Sometimes there comes a story of someone overcoming adversity such as war, poverty, and displacement – to achieve beyond expectation. The story of Mark Haidar is one of those.
In 2011, Mark Haidar and his business partner Scott Harper pooled their combined savings of just 50 USD to found Dialexa, a Dallas-based start-up factory that they say was crazy enough to build any technology product. “A company you could walk into with an idea on a napkin and leave with a world class, elegant and well crafted product,” says the now 32-year-old Lebanese-American entrepreneur. “We wanted to put the innovation horsepower that Apple, Google, and Samsung have into the hands of any company. And to take this insanity to the next level, we decided that we would also build and create our own products and launch them as independent companies.” Over the past five years they have cultivated over 50 projects, tripling annual revenue every year and earning his team awards and accolades in the process. Most recently, the tech company made headlines when it dispatched its test fleet of delivery drones at a Texas barbecue, serving up brisket sandwiches with a side of mac and cheese straight from the sky.
But last year Haidar stepped down as co-CEO of Dialexa (but remains as Chairman of the Board), in order to head up Vinli, a vehicular connectivity platform that is one of Dialexa’s most successful offshoots yet. Offering WiFi and a ‘store’ full of driving, safety and maintenance apps, the device has been used by Uber in high-visibility cities like Las Vegas and Austin, providing riders with free high-speed internet while driving. It is also marketed as a upgrade tech solution for out-dated cars. “We wanted to redefine technology and empower every driver to have cutting edge technology inside their car. If you have a 1996 Honda Civic, you deserve to have technology that’s affordable. So we created a platform and device that you plug into your vehicle and it allows you to access high-speed Internet, safety features and the largest app system in the automobile industry,” Haidar explains.
Haidar, who grew up in the Sidon suburb of Wadi Al Zeina and went to school in Ain Al Hilweh, a place better known for Palestinian refugee camps than international baccalaureate grades, made the long journey from the Middle East to the United States during the Israeli invasion of 2006 with barely more than the clothes on his back. Eight years later and he had completed a master’s degree in engineering, published multiple research papers and a book. He credits his interest in technology to a donation of two computers by the UN to his school in 1993. He recalls the sense of freedom he felt while sitting in front of a PC. “I wouldn’t leave the lab and I wanted to learn to program. While everything was going wrong outside the lab, inside it I was empowered. I was able to tell the computer what to do and it would do it for me – it was addictive,” he recalls.
Later on, when he was accepted into engineering school, a 4,000 USD per year tuition compelled him to find a way to earn enough money to pay the school fee. And therefore, at the age of 17, Haidar started his first company. Its mission? To make 4,000 USD a year. “This is what made me get into technology. It wasn’t because I wanted to create a company – it was because I loved tech and it made me feel empowered. It empowered me to make money,” he explains. “The only common denominator between all those working in technology is that we are resilient. The moment we realise that we’re capable of doing great things, everything else becomes easy,” he says.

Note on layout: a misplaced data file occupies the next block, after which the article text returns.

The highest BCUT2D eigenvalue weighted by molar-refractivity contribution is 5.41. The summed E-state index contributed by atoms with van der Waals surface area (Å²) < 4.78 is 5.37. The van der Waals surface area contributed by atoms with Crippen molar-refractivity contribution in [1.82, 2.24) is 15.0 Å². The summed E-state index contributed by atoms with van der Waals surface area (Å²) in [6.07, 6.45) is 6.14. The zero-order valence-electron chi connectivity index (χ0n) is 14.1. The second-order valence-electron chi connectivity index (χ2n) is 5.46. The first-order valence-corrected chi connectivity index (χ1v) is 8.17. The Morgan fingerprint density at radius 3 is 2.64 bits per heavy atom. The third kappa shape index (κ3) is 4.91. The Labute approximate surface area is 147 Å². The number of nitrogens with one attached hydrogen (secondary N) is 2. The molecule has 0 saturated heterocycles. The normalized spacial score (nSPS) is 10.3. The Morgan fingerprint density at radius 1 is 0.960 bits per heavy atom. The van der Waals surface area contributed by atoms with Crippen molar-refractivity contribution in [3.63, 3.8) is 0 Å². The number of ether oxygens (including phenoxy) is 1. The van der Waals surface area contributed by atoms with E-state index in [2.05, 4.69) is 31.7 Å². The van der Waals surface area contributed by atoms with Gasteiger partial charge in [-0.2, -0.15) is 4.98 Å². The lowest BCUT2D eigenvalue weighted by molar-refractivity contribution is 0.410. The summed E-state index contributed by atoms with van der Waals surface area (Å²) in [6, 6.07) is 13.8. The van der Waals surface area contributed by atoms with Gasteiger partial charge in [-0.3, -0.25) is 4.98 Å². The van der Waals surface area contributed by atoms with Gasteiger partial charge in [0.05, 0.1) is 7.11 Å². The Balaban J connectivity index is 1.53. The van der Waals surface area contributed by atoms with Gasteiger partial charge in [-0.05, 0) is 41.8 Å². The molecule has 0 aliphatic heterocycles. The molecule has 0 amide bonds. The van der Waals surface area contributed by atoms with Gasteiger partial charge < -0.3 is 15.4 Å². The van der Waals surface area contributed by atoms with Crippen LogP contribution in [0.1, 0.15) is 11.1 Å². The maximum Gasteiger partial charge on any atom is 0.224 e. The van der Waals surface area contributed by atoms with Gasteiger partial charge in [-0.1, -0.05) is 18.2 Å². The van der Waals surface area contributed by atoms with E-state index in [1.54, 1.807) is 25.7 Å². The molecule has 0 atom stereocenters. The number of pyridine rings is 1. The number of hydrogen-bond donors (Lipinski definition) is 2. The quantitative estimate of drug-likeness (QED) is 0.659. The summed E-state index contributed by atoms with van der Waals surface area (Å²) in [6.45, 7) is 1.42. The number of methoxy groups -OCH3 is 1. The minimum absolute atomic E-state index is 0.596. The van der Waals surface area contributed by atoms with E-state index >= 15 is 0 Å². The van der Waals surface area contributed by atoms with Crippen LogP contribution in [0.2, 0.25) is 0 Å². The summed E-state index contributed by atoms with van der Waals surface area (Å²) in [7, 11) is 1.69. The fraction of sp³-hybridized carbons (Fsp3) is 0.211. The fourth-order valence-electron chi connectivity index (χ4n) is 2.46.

And so Haidar’s foray into entrepreneurship and technology began. Upon graduating came an offer of a well-paid job that would put an end to his money woes. But he had bigger dreams. With his sights firmly set on the US and the opportunities it offered, he turned down the attractive job offer and left Lebanon in 2006, to further his studies at the University of Detroit Mercy instead. It was a journey fraught with risk (and hard work) but the gamble paid off; Dialexa, a company he co-founded in Texas in 2010, has grown at an exponential rate, with clients that range from Fortune 500 companies to venture-backed start-ups. And in 2014, Dialexa Labs, an internal innovation and development engine that works as an umbrella company for new ideas, was launched.
Setting his sights on expanding and launching Vinli in the Middle East, the device (which began as a hardware dongle for vehicle diagnostics before it became the 4G Web-connected, Wi-Fi hotspotting, mpg-boosting, teen driver-monitoring 200 USD device we know today) is currently being rolled out slowly in Bahrain, where the company is gathering consumer feedback. This is important for Haidar, as the average Bahraini consumer is different to one in the US. “We listen to our customers to ensure the product is doing what it’s meant to do and that it’s impacting their lives positively on a daily basis. From the feedback, we continuously enhance it. Once we feel we have perfected the formula, we start growing,” Haidar says.
In a conscious effort to give back, now that he is in the position to do so, Haidar is developing an initiative through which technology and programming will be taught to refugees. The aim is to cultivate their skills to the extent that they can then get remote jobs working for companies in the US and Western Europe.
During our interview, Haidar offers the seemingly uncomplicated advice he’d give to those looking to break into the world of technology: “Believe in the resilience of the human spirit and never give up”. It’s a maxim that’s served him well.